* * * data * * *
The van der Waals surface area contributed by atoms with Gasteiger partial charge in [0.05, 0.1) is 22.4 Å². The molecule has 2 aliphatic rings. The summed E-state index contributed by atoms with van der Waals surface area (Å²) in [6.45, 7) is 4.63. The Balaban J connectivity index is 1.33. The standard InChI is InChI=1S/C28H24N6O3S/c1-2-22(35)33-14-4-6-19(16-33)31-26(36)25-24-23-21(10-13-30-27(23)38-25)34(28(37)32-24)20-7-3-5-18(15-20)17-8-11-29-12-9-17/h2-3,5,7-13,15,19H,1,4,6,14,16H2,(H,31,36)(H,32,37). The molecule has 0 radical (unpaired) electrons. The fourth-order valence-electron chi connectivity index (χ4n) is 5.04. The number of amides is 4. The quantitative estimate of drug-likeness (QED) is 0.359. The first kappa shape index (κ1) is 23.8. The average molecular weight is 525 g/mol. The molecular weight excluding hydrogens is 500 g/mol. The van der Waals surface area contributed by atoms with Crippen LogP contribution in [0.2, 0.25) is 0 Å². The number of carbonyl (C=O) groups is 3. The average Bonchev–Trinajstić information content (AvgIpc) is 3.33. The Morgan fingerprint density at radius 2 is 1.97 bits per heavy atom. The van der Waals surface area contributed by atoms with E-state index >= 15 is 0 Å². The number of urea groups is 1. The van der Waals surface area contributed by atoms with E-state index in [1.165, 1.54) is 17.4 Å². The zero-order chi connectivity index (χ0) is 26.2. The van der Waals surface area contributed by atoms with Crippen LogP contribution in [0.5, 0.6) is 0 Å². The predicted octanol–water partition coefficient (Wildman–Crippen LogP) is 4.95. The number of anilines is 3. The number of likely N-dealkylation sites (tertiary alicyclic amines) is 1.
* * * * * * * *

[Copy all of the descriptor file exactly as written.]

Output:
The van der Waals surface area contributed by atoms with Gasteiger partial charge in [0.05, 0.1) is 22.4 Å². The molecule has 2 aliphatic rings. The summed E-state index contributed by atoms with van der Waals surface area (Å²) in [6.45, 7) is 4.63. The Balaban J connectivity index is 1.33. The standard InChI is InChI=1S/C28H24N6O3S/c1-2-22(35)33-14-4-6-19(16-33)31-26(36)25-24-23-21(10-13-30-27(23)38-25)34(28(37)32-24)20-7-3-5-18(15-20)17-8-11-29-12-9-17/h2-3,5,7-13,15,19H,1,4,6,14,16H2,(H,31,36)(H,32,37). The molecule has 0 radical (unpaired) electrons. The fourth-order valence-electron chi connectivity index (χ4n) is 5.04. The number of amides is 4. The quantitative estimate of drug-likeness (QED) is 0.359. The first kappa shape index (κ1) is 23.8. The average molecular weight is 525 g/mol. The molecular weight excluding hydrogens is 500 g/mol. The van der Waals surface area contributed by atoms with Crippen LogP contribution in [0.2, 0.25) is 0 Å². The number of carbonyl (C=O) groups is 3. The average Bonchev–Trinajstić information content (AvgIpc) is 3.33. The Morgan fingerprint density at radius 2 is 1.97 bits per heavy atom. The van der Waals surface area contributed by atoms with E-state index >= 15 is 0 Å². The number of urea groups is 1. The van der Waals surface area contributed by atoms with E-state index in [1.165, 1.54) is 17.4 Å². The zero-order chi connectivity index (χ0) is 26.2. The van der Waals surface area contributed by atoms with Crippen LogP contribution in [0.5, 0.6) is 0 Å². The predicted octanol–water partition coefficient (Wildman–Crippen LogP) is 4.95. The number of anilines is 3. The number of likely N-dealkylation sites (tertiary alicyclic amines) is 1.